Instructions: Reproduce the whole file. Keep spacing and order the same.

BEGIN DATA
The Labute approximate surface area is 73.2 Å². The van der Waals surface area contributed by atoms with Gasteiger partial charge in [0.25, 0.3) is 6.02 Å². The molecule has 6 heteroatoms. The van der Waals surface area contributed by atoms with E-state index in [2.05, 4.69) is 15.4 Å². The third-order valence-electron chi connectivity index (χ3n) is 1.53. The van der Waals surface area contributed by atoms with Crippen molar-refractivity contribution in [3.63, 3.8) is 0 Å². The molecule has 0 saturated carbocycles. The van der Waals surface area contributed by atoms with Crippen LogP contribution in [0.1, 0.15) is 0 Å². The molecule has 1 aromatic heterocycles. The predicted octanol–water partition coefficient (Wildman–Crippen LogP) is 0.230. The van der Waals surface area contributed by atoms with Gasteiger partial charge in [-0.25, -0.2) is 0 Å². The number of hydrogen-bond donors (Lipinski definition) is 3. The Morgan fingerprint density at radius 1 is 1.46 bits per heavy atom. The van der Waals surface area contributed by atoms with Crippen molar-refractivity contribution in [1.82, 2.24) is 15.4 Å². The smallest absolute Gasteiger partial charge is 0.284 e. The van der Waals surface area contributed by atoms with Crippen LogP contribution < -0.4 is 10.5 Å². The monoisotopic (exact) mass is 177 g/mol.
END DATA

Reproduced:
The Labute approximate surface area is 73.2 Å². The van der Waals surface area contributed by atoms with Gasteiger partial charge in [0.25, 0.3) is 6.02 Å². The molecule has 6 heteroatoms. The van der Waals surface area contributed by atoms with E-state index in [2.05, 4.69) is 15.4 Å². The third-order valence-electron chi connectivity index (χ3n) is 1.53. The van der Waals surface area contributed by atoms with Crippen molar-refractivity contribution in [3.63, 3.8) is 0 Å². The molecule has 0 saturated carbocycles. The van der Waals surface area contributed by atoms with Crippen LogP contribution in [0.1, 0.15) is 0 Å². The molecule has 1 aromatic heterocycles. The predicted octanol–water partition coefficient (Wildman–Crippen LogP) is 0.230. The van der Waals surface area contributed by atoms with Gasteiger partial charge in [-0.25, -0.2) is 0 Å². The number of hydrogen-bond donors (Lipinski definition) is 3. The Morgan fingerprint density at radius 1 is 1.46 bits per heavy atom. The van der Waals surface area contributed by atoms with Crippen molar-refractivity contribution in [1.82, 2.24) is 15.4 Å². The smallest absolute Gasteiger partial charge is 0.284 e. The van der Waals surface area contributed by atoms with Crippen LogP contribution < -0.4 is 10.5 Å². The monoisotopic (exact) mass is 177 g/mol.